The survey of Eurasian magpie nest distribution was based on searching for nests in the non-breeding season (November-February 2018/2019) when deciduous trees were without leaves and nests could be readily seen. During the survey, all available places/habitats within urban (e.g. built-up areas, roads, streets, pavements and pathways as well as orchards, parks, and inner yards) and non-urban habitats (e.g. non-cropped vegetation, hedges, isolated tree and shrub patches, forest fragments, forest edges, farmland) were checked. The exact position of individual Eurasian magpie nests and nest height were plotted on detailed aerial maps (1:5,000; Seznam Maps 2015) and recorded on GPS devices. Nest height was estimated visually by the same person (M. Šálek) to avoid inter-observer variation. In cases when two nests were situated less than 100 m apart, we treated this as one breeding territory; these records represented only a minor part of the total dataset and most consisted of unfinished or older nests in proximity to the main nest (e.g. in the same tree). The location and height of 335 Eurasian magpie nests across the urban-rural gradient, along with information on urban and non-urban habitats, were included in the dataset.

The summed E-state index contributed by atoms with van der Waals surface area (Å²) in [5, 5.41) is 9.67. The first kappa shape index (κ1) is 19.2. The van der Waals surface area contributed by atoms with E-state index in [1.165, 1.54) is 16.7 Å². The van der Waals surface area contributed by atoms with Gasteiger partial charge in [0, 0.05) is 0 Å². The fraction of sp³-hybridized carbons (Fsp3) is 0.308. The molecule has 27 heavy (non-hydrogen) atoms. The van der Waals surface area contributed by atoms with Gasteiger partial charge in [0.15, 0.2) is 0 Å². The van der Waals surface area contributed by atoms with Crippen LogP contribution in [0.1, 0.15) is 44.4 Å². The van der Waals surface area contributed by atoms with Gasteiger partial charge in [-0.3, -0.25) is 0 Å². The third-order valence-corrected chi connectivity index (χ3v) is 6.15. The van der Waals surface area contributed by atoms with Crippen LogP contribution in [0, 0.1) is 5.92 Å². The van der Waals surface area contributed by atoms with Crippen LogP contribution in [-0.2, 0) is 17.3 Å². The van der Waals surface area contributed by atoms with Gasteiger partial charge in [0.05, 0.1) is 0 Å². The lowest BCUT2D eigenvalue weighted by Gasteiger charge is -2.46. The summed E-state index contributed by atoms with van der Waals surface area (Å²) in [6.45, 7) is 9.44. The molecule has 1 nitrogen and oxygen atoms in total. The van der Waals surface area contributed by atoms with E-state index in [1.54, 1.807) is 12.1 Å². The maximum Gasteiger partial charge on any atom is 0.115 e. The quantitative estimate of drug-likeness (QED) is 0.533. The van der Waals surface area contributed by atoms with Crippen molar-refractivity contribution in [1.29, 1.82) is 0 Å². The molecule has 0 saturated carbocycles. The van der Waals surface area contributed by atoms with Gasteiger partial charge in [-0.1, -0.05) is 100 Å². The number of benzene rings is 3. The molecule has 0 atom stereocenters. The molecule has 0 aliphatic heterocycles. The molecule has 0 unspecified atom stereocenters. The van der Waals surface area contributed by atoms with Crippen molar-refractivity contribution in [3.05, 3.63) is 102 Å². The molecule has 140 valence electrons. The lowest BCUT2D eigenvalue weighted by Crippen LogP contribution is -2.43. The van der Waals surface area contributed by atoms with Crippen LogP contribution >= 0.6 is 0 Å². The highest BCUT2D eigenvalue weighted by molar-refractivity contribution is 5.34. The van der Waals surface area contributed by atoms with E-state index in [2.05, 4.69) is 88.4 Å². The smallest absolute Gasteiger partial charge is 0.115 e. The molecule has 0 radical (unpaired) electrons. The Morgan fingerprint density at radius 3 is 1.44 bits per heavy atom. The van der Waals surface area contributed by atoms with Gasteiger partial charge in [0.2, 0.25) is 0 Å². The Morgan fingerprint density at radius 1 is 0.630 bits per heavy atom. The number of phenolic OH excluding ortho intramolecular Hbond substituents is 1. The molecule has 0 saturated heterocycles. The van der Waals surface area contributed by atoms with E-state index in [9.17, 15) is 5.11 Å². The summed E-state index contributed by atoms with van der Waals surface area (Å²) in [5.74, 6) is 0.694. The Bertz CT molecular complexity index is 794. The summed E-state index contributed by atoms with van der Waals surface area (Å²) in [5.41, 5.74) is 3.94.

We used the data from 400 × 400 m mapping squares covering the whole study area to test the effect of habitat representation (i.e. proportion of grasslands, green urban areas, artificial surfaces, buildings, forests and arable land) on the presence of Eurasian magpie nests (binomial variable) and distance of the centroid of each square from the city edge (n = 650 squares). We also performed an additional analysis in which we used only quadrats including Eurasian magpie nests (n = 402 squares) to test the effect of quadrat centroid distance from the city edge and number of Eurasian magpie nests, a variable with a Poisson distribution. The effect of each habitat type (i.e. primary predictors) was calculated using variance partitioning by principal coordinate analysis of neighbour matrices (PCNM) in Canoco 5 (ter Braak & Šmilauer 2012), an approach recommended by Marrot et al. (2015). This multivariate analysis enabled us to separate the effects of geographical position (i.e. space predictors) from the effects of the primary predictors (Legendre & Legendre 2012). This analysis is suitable for calculating inter-correlated variables since all these variables enter the analysis simultaneously. The analysis included nine steps: (1) primary predictor test (i.e. preliminary test of the overall effect of primary predictors on the dataset), (2) primary predictor selection by partial redundancy analysis (RDA) using forward selection based on partial Monte-Carlo permutation tests, (3) principal coordinate analysis (PCoA) based on Euclidean distances (i.e. identifying the main space predictors based on GPS coordinates), (4) PCNM for all predictors (i.e. preliminary test of the overall effect of space predictors on the dataset), (5) PCNM selection (i.e. the choice of space predictors based on coordinates using forward selection and partial Monte-Carlo permutation tests), (6) spatial effects analysis (i.e. assessing the amount of variability explained by space predictors), (7) primary predictor effects analysis (i.e. assessing the amount of variability explained by primary predictors), (8) joint effects analysis (i.e. assessing the amount of variability explained by both predictor types) and, (9) removal of spatial effects (see Šmilauer & Lepš 2014).